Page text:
Artwork: Reaching for the Light
Outrider Books
Outrider Reading Group
Second Nature
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Saturday, May 4, 2013

Review: Picnic

This book offers menus, recipes and planning suggestions for 29 portable repasts, from an "After the Wedding" Brunch Picnic to a Workday Picnic. Arranged seasonally, the suggested picnics cover all 12 months of the year, beginning with a Spring Day-Hike Picnic and progressing to a Summer Canoe Picnic, an Autumn Beach Picnic and then, in winter, an Apres-Ski Picnic.

Picnics are usually associated with lazy Sunday afternoon trips to the seashore or a riverside park and a hamper full of sandwiches, cold meats and lemonade.

125 Recipes with 29 Seasonal Menus  
by DeeDee Stovel 
Storey Books, 2001
continued in The Book Stall
Reviews Archive
Picnic Check Napkins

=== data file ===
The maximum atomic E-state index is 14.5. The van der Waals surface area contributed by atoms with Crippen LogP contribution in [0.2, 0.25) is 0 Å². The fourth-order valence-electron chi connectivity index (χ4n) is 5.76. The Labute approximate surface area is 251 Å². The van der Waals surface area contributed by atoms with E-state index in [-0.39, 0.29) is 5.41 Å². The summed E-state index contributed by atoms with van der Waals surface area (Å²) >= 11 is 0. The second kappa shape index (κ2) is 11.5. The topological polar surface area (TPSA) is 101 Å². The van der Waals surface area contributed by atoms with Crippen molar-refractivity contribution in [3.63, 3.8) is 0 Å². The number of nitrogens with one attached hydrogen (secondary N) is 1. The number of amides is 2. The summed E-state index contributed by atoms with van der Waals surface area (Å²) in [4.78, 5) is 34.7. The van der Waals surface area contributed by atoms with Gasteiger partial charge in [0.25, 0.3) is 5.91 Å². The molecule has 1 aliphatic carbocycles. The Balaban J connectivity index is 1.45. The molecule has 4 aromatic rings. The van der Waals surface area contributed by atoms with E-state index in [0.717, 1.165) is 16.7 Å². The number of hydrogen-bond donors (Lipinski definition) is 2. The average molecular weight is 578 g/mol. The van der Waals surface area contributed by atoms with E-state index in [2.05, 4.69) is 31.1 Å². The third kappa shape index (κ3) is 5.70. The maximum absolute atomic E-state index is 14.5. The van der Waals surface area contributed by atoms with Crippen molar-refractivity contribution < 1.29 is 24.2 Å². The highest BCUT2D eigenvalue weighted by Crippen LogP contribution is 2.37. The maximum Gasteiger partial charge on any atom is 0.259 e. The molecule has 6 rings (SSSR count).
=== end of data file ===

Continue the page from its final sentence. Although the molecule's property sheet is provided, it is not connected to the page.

Friday, May 3, 2013

Review: Vodka

Does the word "vodka" derive from the Russian "voda," meaning water, or the Polish "wodka," derived from "woda," or water? Historians from the two countries will argue incessantly on the origins of the world's favorite liquor, which almost certainly originated somewhere in Eastern Europe during  the 14th or 15th century.

This new volume in The Edible Series of Reaktion Books explores how a rather unremarkable liquid -- pure alcohol distilled from grain -- became such a potent spirit, both culturally and economically. Once a humble drink known only to Eastern Europeans, it is now the most popular liquor in both the U.S. and Britain, and probably the world.

A Global History
by Patricia Herlihy
Reaktion Books, 2013
continued in The Book Stall

good spirits & fine liqueurs